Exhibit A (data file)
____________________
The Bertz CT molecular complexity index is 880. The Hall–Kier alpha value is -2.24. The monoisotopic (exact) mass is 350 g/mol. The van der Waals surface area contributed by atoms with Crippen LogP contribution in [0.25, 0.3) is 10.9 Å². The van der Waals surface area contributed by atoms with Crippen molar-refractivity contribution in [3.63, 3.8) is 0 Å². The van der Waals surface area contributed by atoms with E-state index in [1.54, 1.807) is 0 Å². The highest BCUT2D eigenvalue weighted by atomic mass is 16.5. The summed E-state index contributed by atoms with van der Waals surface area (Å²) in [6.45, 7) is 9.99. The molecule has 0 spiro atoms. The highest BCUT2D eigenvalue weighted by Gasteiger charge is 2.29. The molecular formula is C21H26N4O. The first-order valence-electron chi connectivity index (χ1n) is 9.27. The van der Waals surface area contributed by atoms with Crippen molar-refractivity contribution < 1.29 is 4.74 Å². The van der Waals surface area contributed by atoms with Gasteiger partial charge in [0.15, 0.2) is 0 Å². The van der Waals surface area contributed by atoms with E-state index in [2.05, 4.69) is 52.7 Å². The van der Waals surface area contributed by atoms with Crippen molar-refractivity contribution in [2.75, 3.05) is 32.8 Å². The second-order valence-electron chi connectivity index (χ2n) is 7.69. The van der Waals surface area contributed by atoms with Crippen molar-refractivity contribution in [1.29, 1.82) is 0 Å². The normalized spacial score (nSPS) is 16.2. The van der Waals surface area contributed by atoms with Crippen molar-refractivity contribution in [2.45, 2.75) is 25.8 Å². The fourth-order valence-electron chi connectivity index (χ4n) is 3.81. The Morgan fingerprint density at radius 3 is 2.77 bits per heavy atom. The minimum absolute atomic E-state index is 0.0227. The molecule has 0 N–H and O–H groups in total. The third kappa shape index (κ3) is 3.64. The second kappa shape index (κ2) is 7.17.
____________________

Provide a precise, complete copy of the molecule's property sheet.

The Bertz CT molecular complexity index is 880. The Hall–Kier alpha value is -2.24. The monoisotopic (exact) mass is 350 g/mol. The van der Waals surface area contributed by atoms with Crippen LogP contribution in [0.25, 0.3) is 10.9 Å². The van der Waals surface area contributed by atoms with Crippen molar-refractivity contribution in [3.63, 3.8) is 0 Å². The van der Waals surface area contributed by atoms with E-state index in [1.54, 1.807) is 0 Å². The highest BCUT2D eigenvalue weighted by atomic mass is 16.5. The summed E-state index contributed by atoms with van der Waals surface area (Å²) in [6.45, 7) is 9.99. The molecule has 0 spiro atoms. The highest BCUT2D eigenvalue weighted by Gasteiger charge is 2.29. The molecular formula is C21H26N4O. The first-order valence-electron chi connectivity index (χ1n) is 9.27. The van der Waals surface area contributed by atoms with Crippen molar-refractivity contribution < 1.29 is 4.74 Å². The van der Waals surface area contributed by atoms with Gasteiger partial charge in [0.15, 0.2) is 0 Å². The van der Waals surface area contributed by atoms with E-state index in [2.05, 4.69) is 52.7 Å². The van der Waals surface area contributed by atoms with Crippen molar-refractivity contribution in [2.75, 3.05) is 32.8 Å². The second-order valence-electron chi connectivity index (χ2n) is 7.69. The van der Waals surface area contributed by atoms with Crippen molar-refractivity contribution in [1.29, 1.82) is 0 Å². The normalized spacial score (nSPS) is 16.2. The van der Waals surface area contributed by atoms with Crippen molar-refractivity contribution in [2.45, 2.75) is 25.8 Å². The fourth-order valence-electron chi connectivity index (χ4n) is 3.81. The Morgan fingerprint density at radius 3 is 2.77 bits per heavy atom. The minimum absolute atomic E-state index is 0.0227. The molecule has 0 N–H and O–H groups in total. The third kappa shape index (κ3) is 3.64. The second kappa shape index (κ2) is 7.17.